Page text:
Thursday, January 14, 2010

Post Processing Cliche's

Yes, this is the same pair of shoes from yesterday. If you didn't like the shot the first time around I suggest you stop reading now and wait for tomorrow's post since I'm going to show you several versions of this same image edited different ways. The version above is an example of high contrast. If you look at the dress and the Bride's legs, all detail has pretty much been washed out. I also pumped up the saturation.  Here's the original for a reference point.

Now the contrast shift isn't something I normally do, I like my highlights and shadows to have as much detail as possible, but for this image I really think it works. The original looks as if it was shot in Seattle in January (oh wait...). The increased saturation and brightness gives it warmth that is much needed. It's a moderate adjustment, not heavy handed or overbearing. Thus the reason I like it. Note: use the brightness/contrast and hue/saturation adjustments with moderation. A little goes a long way.

Too often though photographers are turning to gimmicks in post processing to turn images into something better. Truth is, if the image wasn't great in the first place, no amount of adjustment layers in photoshop is going to make it a great photo. You have to start with something worth looking at! The easiest analogy I can think of is macaroni and cheese. If you've ever had the homemade real cheese, whole milk, and baked in the oven all day version the blue box of funny shaped pasta and fake cheese looks like crap on a cracker. My point is that it's all about ingredients and skill.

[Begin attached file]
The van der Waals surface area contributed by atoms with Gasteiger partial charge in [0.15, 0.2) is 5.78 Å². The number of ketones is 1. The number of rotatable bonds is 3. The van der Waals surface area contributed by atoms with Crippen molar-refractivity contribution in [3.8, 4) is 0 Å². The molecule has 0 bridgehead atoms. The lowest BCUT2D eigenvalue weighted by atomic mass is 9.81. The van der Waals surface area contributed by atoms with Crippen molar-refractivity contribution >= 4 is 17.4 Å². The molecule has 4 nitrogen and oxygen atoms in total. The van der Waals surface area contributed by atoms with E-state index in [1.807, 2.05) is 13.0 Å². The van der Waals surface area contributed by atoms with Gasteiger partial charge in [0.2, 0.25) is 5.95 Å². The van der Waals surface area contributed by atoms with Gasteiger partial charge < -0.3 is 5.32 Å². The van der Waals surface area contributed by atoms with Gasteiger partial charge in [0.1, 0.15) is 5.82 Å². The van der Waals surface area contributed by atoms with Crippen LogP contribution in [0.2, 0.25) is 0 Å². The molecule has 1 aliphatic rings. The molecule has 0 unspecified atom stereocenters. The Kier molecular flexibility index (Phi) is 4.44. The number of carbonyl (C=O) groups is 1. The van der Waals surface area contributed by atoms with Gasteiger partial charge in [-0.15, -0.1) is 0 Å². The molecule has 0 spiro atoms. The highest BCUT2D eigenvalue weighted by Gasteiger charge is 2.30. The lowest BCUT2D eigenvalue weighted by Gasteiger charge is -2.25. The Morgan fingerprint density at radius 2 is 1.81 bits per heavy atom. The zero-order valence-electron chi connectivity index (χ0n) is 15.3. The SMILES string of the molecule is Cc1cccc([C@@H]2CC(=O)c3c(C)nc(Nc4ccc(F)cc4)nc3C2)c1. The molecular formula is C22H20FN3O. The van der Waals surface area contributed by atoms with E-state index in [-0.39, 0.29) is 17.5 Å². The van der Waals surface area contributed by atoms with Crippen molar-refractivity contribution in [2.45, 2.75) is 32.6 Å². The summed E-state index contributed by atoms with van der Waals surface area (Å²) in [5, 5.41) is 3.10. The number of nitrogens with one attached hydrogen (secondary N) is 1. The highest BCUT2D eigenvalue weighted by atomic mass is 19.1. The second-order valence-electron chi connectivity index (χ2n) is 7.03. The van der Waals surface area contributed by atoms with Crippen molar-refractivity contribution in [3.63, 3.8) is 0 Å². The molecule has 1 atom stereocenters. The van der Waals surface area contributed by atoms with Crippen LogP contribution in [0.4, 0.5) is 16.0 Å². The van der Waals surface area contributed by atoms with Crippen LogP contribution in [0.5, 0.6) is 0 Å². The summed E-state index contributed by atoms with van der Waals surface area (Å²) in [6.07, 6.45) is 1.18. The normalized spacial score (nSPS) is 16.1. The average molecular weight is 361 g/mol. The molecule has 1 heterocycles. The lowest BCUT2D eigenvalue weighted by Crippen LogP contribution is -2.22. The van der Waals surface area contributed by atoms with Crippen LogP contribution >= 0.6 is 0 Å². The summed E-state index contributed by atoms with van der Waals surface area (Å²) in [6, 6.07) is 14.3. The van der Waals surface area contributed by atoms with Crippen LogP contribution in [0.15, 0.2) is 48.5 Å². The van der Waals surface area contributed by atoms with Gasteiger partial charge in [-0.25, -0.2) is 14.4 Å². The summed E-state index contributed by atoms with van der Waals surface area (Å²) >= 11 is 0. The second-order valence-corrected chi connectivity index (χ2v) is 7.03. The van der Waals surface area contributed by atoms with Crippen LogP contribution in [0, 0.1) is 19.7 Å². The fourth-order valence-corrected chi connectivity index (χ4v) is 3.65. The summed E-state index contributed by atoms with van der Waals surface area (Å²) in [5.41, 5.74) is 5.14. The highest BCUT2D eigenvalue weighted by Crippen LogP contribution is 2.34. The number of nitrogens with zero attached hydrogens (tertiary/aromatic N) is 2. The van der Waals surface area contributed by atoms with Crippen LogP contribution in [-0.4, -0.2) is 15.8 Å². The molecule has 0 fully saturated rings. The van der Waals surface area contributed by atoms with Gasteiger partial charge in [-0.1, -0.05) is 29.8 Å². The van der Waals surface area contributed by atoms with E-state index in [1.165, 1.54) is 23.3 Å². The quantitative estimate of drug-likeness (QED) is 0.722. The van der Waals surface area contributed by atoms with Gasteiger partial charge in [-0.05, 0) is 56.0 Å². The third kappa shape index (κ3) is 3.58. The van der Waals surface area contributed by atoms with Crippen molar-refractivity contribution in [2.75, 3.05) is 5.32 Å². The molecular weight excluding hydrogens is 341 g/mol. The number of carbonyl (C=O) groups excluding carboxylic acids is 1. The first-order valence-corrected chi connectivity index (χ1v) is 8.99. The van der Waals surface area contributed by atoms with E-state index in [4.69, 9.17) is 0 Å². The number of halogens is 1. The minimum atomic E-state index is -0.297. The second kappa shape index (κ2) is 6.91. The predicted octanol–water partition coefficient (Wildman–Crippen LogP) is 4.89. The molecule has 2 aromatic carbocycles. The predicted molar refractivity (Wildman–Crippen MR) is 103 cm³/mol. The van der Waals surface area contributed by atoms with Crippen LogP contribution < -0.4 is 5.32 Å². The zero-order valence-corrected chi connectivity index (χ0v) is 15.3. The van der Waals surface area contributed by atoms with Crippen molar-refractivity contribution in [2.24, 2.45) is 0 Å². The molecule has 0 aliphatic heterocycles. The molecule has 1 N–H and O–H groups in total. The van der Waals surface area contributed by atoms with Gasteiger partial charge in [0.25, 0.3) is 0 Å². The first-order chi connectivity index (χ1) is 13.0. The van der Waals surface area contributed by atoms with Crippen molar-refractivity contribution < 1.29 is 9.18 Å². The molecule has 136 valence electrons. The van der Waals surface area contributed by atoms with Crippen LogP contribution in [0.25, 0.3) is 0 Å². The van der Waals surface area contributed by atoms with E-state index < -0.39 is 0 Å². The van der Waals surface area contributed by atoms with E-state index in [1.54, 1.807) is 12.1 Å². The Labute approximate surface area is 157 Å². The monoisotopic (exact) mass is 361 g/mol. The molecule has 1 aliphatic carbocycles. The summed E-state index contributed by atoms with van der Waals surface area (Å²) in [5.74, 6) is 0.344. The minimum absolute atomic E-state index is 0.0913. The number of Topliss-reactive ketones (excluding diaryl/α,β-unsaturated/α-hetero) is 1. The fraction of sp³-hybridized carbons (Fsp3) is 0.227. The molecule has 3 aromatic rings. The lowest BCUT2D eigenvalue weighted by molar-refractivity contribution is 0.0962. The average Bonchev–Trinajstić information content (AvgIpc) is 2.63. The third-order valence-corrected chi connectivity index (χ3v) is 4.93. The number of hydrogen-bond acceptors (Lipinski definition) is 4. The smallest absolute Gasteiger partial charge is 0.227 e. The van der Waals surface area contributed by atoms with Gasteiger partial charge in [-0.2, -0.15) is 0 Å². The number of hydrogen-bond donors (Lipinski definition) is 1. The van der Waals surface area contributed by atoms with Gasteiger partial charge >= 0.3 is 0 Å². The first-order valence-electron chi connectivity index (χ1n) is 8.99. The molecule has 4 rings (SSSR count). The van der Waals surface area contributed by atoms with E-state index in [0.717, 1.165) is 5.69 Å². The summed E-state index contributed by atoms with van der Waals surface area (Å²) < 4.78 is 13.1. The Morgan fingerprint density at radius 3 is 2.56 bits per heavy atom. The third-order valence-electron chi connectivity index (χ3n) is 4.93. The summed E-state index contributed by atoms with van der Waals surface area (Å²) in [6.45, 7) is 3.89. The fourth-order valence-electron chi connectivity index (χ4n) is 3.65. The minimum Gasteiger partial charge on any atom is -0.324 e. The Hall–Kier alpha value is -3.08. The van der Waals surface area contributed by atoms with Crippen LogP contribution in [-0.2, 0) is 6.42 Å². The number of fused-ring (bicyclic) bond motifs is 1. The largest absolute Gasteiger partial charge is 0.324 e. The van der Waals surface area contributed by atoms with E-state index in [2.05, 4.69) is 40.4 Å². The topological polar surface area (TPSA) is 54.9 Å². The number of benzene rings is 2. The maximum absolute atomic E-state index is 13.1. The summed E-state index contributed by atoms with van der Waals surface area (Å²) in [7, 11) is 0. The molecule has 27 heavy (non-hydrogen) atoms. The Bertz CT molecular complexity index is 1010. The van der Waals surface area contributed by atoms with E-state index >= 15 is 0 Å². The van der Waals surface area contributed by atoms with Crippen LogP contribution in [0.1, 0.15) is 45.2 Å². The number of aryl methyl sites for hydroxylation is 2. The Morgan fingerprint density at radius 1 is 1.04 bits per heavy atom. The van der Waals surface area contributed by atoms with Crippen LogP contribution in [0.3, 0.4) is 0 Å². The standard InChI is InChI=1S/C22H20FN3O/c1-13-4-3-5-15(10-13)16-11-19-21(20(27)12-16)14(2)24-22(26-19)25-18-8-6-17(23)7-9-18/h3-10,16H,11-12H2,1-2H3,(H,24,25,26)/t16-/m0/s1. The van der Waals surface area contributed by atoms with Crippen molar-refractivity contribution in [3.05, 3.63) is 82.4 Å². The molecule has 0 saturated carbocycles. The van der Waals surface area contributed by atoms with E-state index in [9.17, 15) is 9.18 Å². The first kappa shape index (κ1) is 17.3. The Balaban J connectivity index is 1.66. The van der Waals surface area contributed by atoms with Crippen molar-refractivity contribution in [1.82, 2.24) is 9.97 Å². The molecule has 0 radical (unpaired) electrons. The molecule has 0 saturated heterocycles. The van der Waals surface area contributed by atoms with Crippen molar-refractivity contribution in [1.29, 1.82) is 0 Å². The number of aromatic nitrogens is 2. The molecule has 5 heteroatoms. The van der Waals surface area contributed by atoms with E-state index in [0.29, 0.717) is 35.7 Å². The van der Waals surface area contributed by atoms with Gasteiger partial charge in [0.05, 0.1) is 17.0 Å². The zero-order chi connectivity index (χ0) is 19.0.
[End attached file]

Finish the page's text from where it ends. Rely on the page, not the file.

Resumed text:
So let's talk trends. My number 1 hated trend these days, grunge textures. To me this feels way to contrived. Now back in the film days I was all about purposefully damaging film and printing it. Processing it wrong, lighting it on fire, you name it. It was great fun and the results were terrible some times and magical the next. It was so unpredictable. Adding layers of other photos (mainly of junk, rust, and other randomness) doesn't have the same spontaneity. Here's my example.

The edges have been roughed up slightly and two different images have been sandwiched on top. The saturation on the background was also pulled down to -43. Shoes were masked out to preserve their color but ultimately I lightened them and adjusted the hue slightly. I also added chromatic abrasion (under the lens correction filter) and a vignette. I don't see this effect on wedding photos often, these days it's mainly on senior photos and it makes me throw up a little in my mouth every time I look at it. Once or twice is fine, but it shouldn't be on every image in a portfolio. It's not a style at that point it's a handycap.

Next up: Black and white with selective color.
I get asked by brides all the time if I can do this. Short answer: yes. Long answer: Do I have to? It reminds me of a '80 cherry coke commercial OR Schindler's List, possibly the worst movie you could associate with your wedding. But since I aim to please, I do it again and again. Granted it will NEVER make it into my portfolio.